Broken hand didn't stop UMD's Schmidt

A half-inch titanium screw and an amazing tolerance for pain helped produce a defining moment in Minnesota Duluth athletic history. Kyle Schmidt and medical representatives from Essentia Health in Duluth recently discussed a down-to-the-wire stor...

UMD's Kyle Schmidt hoists the NCAA men's hockey championship trophy at Amsoil Arena in April. (File / News Tribune)

A half-inch titanium screw and an amazing tolerance for pain helped produce a defining moment in Minnesota Duluth athletic history.

Kyle Schmidt and medical representatives from Essentia Health in Duluth recently discussed a down-to-the-wire story of recovery, detailing how the senior winger from Hermantown managed to stay in the UMD men's hockey lineup despite a broken right hand.

Nine days after a screw was put in place by orthopaedic hand surgeon Sam Hoxie, Schmidt scored a goal in a 4-3 win over Notre Dame in the 2011 NCAA semifinals in St. Paul. Two days later on April 9, he scored in overtime to defeat Michigan 3-2 and secure the school's first men's hockey championship in 50 years at the Division I level.

Neither Schmidt nor his doctors knew if he'd be able to play after being injured March 26. He was given 50-50 odds by Hoxie and Jeff Klassen, Essentia Health orthopaedic section chair and surgeon, and team physician.

"Even with surgery, I told Kyle there was no promise he would play and there would be a good deal of pain," said Hoxie, in his second year in Duluth after training at the Mayo Clinic in Rochester, Minn. "He said a 50-50 chance was better than no chance."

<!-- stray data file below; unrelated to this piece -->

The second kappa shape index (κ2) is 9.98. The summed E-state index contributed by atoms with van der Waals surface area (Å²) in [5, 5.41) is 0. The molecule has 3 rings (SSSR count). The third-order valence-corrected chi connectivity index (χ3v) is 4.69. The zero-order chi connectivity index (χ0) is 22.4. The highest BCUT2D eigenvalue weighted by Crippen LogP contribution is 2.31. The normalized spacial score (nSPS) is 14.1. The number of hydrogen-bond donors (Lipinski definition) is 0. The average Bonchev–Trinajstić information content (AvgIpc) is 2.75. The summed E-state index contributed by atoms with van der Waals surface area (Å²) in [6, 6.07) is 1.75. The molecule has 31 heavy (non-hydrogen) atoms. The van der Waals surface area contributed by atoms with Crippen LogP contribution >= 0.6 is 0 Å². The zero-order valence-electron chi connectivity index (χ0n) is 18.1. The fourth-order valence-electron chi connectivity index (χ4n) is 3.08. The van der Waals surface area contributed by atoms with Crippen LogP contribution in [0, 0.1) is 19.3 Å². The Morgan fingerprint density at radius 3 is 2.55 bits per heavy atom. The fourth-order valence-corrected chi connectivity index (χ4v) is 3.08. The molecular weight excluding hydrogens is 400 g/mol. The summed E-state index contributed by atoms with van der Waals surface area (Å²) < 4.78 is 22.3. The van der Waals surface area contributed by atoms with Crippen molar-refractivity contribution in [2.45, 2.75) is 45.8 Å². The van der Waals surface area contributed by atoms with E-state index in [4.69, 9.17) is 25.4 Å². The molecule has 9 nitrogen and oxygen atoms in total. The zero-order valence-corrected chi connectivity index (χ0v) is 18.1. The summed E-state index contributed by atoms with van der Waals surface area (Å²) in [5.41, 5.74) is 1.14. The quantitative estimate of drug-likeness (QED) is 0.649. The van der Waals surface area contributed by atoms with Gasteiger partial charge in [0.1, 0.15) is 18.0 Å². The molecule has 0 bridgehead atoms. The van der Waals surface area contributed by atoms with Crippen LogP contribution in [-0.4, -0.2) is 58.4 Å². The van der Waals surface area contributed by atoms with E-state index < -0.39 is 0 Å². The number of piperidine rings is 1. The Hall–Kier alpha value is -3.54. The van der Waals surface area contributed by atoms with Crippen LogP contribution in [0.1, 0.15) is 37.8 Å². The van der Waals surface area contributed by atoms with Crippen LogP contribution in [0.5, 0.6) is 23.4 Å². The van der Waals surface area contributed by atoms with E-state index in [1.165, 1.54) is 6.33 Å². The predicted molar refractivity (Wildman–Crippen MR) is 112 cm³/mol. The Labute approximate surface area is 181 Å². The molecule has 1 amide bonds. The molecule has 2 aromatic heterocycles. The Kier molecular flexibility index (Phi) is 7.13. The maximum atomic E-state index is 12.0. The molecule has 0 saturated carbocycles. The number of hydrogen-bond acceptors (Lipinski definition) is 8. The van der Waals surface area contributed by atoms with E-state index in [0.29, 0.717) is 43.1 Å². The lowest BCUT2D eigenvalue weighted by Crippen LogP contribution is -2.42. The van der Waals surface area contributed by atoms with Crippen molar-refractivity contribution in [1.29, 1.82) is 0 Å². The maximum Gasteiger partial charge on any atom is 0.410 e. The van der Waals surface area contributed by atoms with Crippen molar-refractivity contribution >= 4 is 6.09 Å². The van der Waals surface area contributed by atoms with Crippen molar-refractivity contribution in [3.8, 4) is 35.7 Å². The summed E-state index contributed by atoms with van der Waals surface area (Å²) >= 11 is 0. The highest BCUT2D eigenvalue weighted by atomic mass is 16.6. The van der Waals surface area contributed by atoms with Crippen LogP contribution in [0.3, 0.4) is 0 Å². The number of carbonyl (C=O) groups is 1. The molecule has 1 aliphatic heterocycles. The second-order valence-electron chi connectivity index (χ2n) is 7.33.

Break No. 1 and No. 2

The second half of Schmidt's final season was bumpy. On Dec. 29, the day before the opening of UMD's new hockey home, Amsoil Arena, Schmidt's right hand was broken at practice. The metacarpal bone of the ring finger was fractured. Without surgery, it would heal in six to eight weeks, yet there would be no hockey during that period.

Schmidt opted for less than an hour of surgery on Jan. 5 when Hoxie inserted two titanium rods, twice as big as a paper clip, to stabilize the hollow bone. A plastic brace, molded to the shape of the hand, was worn until the bone was completely healed. Schmidt was back in the lineup a month later, on Feb. 4, having missed just seven games.

The Bulldogs finished fourth in the Western Collegiate Hockey Association regular-season standings, defeated St. Cloud State to open the league playoffs at Amsoil Arena and, despite a WCHA quarterfinal overtime loss to Bemidji State, received a Division I playoff at-large berth. In an NCAA East Regional semifinal 2-0 victory over Union College in Bridgeport, Conn., Schmidt scored the game-winning goal.

The next night, in a 5-3 win over No. 1-ranked Yale University on March 26, he jammed the blade of his stick into the boards and the butt end was jammed into his right palm. He broke the hamate bone.

"I was told I could have my hand in a cast for six weeks, and my college career would be over, or I could have surgery again," said Schmidt. "I said 'Sign me up for the surgery.' There was no way I wasn't going to try to play."

A 45-minute procedure was performed March 29. A tiny screw, a 16th-of-an-inch around, was put across the fracture to hold the two sides of the bone together. One thing in Schmidt's favor was having a week off between the NCAA Regional and the Frozen Four.

Risk and reward


Hoxie and Klassen praised Essentia Health's operating room and therapy teams in aiding Schmidt's recovery. Resting the hand was a top priority along with icing, a compression wrap, elevation and over-the-counter anti-inflammatories. The plastic brace used for the first break was taken out of Schmidt's locker and remolded to effectively treat the second break.